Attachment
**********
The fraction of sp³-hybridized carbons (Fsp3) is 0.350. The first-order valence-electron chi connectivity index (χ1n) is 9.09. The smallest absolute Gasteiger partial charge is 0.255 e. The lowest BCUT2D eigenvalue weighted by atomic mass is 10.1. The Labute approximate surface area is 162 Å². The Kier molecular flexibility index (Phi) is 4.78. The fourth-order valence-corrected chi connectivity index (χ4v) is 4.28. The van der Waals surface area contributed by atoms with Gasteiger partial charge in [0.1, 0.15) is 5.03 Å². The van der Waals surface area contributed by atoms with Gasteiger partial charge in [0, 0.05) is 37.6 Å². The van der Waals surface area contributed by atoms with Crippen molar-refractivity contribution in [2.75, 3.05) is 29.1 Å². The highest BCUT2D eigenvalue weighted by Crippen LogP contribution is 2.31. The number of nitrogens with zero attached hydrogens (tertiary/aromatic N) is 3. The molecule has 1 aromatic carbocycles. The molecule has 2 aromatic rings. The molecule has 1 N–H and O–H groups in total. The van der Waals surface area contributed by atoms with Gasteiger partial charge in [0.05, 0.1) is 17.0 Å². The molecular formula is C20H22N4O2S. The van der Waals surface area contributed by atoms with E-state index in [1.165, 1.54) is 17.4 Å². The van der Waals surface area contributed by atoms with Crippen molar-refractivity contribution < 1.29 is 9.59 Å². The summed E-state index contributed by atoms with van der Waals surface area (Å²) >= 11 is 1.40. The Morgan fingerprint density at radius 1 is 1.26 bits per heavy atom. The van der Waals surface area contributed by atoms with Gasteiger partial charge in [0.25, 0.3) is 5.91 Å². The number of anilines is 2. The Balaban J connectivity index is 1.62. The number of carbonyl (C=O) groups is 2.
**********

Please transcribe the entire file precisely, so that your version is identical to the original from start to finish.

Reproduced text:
The fraction of sp³-hybridized carbons (Fsp3) is 0.350. The first-order valence-electron chi connectivity index (χ1n) is 9.09. The smallest absolute Gasteiger partial charge is 0.255 e. The lowest BCUT2D eigenvalue weighted by atomic mass is 10.1. The Labute approximate surface area is 162 Å². The Kier molecular flexibility index (Phi) is 4.78. The fourth-order valence-corrected chi connectivity index (χ4v) is 4.28. The van der Waals surface area contributed by atoms with Gasteiger partial charge in [0.1, 0.15) is 5.03 Å². The van der Waals surface area contributed by atoms with Gasteiger partial charge in [0, 0.05) is 37.6 Å². The van der Waals surface area contributed by atoms with Crippen molar-refractivity contribution in [2.75, 3.05) is 29.1 Å². The highest BCUT2D eigenvalue weighted by Crippen LogP contribution is 2.31. The number of nitrogens with zero attached hydrogens (tertiary/aromatic N) is 3. The molecule has 1 aromatic carbocycles. The molecule has 2 aromatic rings. The molecule has 1 N–H and O–H groups in total. The van der Waals surface area contributed by atoms with Gasteiger partial charge in [0.05, 0.1) is 17.0 Å². The molecular formula is C20H22N4O2S. The van der Waals surface area contributed by atoms with E-state index in [1.165, 1.54) is 17.4 Å². The van der Waals surface area contributed by atoms with Crippen molar-refractivity contribution < 1.29 is 9.59 Å². The summed E-state index contributed by atoms with van der Waals surface area (Å²) >= 11 is 1.40. The Morgan fingerprint density at radius 1 is 1.26 bits per heavy atom. The van der Waals surface area contributed by atoms with Gasteiger partial charge in [0.25, 0.3) is 5.91 Å². The number of anilines is 2. The Balaban J connectivity index is 1.62. The number of carbonyl (C=O) groups is 2.